- How do I progress from blue to yellow on TopCoder? (classified as Problems; should be Getting Better or Online Judges)
- What should I do to improve my CodeForces rating? (classified as Interviews and Jobs; should be Getting Better or Online Judges)
Despite promising early results, the main problem with MonkeyLearn for my project is cost. For the free account plan, classification is limited to 300 queries per month and the classifier can only have 300 texts. With these restrictions, I would barely be able to get started classifying my master question list of 16.5k questions.
Increasing the query allotment and model size requires a paid plan. But the lowest paid MonkeyLearn tier is $299 per month, so it’s clearly targeted only at businesses that somehow derive income from document classification.
To avoid the restrictions of a commercial web service, I tried out an open-source text processing system called TextBlob, which I ran on my local machine. Using a simple classification tutorial from the TextBlob documentation, I was able to quickly import my entire list of 500 manually-classified questions (in TSV format) using the following Python commands:
from textblob.classifiers import NaiveBayesClassifier with open('train.tsv', 'r', encoding='utf8') as fp: cl = NaiveBayesClassifier(fp, format="tsv")
The classifier can then be called to classify any input text. For example:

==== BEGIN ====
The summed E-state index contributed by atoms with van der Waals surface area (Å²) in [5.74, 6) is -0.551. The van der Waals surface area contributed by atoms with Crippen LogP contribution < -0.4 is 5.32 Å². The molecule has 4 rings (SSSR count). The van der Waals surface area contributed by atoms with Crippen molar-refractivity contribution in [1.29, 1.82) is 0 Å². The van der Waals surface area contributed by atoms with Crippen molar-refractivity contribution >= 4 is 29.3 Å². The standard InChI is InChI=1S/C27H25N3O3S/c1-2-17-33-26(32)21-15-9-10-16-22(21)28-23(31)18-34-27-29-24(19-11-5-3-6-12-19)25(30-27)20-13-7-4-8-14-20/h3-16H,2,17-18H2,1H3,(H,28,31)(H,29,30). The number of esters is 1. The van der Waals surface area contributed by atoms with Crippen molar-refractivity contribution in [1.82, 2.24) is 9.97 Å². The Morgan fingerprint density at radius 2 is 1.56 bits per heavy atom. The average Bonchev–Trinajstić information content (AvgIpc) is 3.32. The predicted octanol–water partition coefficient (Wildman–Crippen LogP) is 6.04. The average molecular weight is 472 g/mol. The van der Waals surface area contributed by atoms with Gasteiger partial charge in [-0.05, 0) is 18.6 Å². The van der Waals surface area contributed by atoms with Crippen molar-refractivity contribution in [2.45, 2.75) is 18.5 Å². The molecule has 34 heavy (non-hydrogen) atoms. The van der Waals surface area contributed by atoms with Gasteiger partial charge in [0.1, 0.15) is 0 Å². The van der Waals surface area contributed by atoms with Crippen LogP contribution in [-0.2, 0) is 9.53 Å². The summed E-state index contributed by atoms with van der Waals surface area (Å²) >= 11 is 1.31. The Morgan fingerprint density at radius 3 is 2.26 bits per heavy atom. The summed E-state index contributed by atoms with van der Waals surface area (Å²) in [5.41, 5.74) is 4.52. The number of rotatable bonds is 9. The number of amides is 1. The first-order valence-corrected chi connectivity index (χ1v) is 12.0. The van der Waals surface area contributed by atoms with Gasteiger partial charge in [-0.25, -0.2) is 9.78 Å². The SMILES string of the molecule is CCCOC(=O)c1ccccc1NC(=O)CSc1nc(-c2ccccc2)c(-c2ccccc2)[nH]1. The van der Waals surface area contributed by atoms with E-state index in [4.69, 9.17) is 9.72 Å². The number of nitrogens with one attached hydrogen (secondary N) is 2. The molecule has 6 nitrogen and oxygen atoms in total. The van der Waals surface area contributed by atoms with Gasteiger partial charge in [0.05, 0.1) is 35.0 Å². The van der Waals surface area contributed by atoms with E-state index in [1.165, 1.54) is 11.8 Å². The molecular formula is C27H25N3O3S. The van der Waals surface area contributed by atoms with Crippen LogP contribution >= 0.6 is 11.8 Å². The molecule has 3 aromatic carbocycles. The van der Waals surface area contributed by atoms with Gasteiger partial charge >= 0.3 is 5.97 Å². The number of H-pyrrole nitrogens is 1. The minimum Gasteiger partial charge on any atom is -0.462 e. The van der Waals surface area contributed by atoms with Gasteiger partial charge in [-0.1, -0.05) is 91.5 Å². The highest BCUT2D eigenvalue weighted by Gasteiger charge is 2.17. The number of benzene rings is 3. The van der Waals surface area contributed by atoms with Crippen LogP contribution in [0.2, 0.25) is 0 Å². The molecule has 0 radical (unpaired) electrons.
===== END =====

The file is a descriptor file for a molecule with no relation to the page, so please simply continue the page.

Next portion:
>>> cl.classify("What are some good ways to approach a dynamic programming question?") 'Algorithms and data structures'
One interesting test result is that the classifier doesn’t always product the correct classification even when it is given the exact text that was used to train it, since it relies on the training set as a whole. For example, I manually classified “How can I get good at dynamic programming?” as “Algorithms and data structures.” But the classifier classified it as “Interviews and Jobs.” Since I classified dynamic programming-related questions in multiple categories depending on the context (e.g., “What are the top 10 most popular dynamic programming problems among interviewers?” –> “Interview and Jobs”), the classifier presumably found the question more similar to Interviews and Jobs questions than to Algorithms and data structures questions.
When I ran the classifier on my entire training set, it attained 69.5% accuracy when compared with the training data. Since I used 20 categories, this is much better than random chance. But it would still require manual fixing if I wanted to use the output directly for CPFAQ. It will be interesting to see how much additional training is required to get the accuracy into the >90% range. One possibility to increase accuracy is to include answer text in the training set. This would provide much more text for the classifier to work with.
Due to the limitations of the free MonkeyLearn plan, I can’t run a similar test on my entire training set. However, for the single example question discussed above, MonkeyLearn did correctly classify it as Algorithms and data structures.
Text classification is a big area of study that I don’t want to get sidetracked with. However, the TextBlob results are promising enough after a minimal time investment that I may continue testing it with manual training data to see how its accuracy improves.